Nearly 400 growers, researchers, and industry suppliers attended the 2019 Biocontrols USA West Conference & Expo in Portland, OR, in March. In addition to keeping up with the latest research, new products, and grower success stories, attendees were also treated to some breaking news.
Shimon Steinberg, Chief Scientific Officer and Head of Research and Development at Biobee Sde Eliyahu Ltd. Israel, was one of the featured speakers who presented information on the latest research concerning secondary pests that occur in successful biocontrol programs, especially in greenhouse vegetables.
During his presentation, he noted that his Israel-based field research team had noticed in recent years a summer crash of Orius laevigatus predatory bug populations in protected sweet peppers. The population was gradually aging, there was a large majority of adults, fewer nymphs, and eggs weren’t hatching. In the course of a few years, the field team screened thousands of Orius eggs oviposition sites on the plants. Several months ago, they found — for the first time ever recorded — a parasitoid attacking Orius eggs.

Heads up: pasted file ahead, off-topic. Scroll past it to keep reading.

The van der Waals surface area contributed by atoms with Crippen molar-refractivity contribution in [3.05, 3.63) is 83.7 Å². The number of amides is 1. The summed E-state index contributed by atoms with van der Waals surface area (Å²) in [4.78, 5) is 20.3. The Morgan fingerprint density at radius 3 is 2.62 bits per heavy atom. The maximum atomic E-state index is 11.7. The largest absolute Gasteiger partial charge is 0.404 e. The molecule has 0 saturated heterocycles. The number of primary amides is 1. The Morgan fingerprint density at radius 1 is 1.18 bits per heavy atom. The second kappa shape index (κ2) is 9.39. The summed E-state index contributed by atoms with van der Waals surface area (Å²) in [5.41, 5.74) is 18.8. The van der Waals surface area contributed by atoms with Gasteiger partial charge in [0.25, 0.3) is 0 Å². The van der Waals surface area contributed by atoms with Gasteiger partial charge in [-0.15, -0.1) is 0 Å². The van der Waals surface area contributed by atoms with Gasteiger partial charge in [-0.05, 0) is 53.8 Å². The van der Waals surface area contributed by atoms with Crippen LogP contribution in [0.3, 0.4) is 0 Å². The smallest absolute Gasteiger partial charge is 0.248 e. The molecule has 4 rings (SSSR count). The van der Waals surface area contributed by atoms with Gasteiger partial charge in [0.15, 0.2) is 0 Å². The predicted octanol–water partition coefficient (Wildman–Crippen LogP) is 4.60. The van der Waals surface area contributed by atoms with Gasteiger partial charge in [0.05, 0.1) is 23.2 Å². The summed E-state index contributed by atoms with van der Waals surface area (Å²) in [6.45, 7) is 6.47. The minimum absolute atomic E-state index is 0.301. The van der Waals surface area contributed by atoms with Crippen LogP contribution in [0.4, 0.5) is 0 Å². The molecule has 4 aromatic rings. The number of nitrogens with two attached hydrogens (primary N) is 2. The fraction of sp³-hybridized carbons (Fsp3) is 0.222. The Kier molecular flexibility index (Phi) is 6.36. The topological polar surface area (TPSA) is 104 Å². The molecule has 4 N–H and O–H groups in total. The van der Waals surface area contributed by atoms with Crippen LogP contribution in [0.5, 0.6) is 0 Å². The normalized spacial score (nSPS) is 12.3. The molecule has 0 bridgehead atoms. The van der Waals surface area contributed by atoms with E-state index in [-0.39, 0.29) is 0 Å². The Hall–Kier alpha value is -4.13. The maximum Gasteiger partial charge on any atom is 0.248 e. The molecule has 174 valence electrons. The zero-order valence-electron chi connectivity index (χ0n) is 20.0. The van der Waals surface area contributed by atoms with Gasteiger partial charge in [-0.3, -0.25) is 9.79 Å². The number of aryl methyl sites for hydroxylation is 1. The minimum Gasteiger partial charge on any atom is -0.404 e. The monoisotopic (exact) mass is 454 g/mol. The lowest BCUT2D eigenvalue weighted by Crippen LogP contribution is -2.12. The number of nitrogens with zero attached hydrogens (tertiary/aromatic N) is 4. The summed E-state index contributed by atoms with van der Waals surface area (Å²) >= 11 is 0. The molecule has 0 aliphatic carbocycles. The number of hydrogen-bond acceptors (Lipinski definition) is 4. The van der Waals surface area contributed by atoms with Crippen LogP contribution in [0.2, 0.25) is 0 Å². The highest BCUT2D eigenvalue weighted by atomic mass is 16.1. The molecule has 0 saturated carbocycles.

“It is a natural enemy of a natural enemy; hence, it is a pest,” Steinberg said, referring to the rare parasitoid species Erythmelus funiculi (Family: Mymaridae). Lab trials confirmed parasitism of more than 80%.
At this point, Steinberg’s team is looking at anything from selective chemicals to yellow sticky traps to manage this pest.
“We are also looking at potential reservoirs of the parasitoid on alternative hosts outside the greenhouse,” he said. “More information to come. The research has just begun.”
The Orius egg parasitoid has not yet been detected in North America, but information is being disclosed to growers and others worldwide through a published scientific paper. In the meantime, Steinberg says he is monitoring where the first record of the parasitoid outside Israel will come from.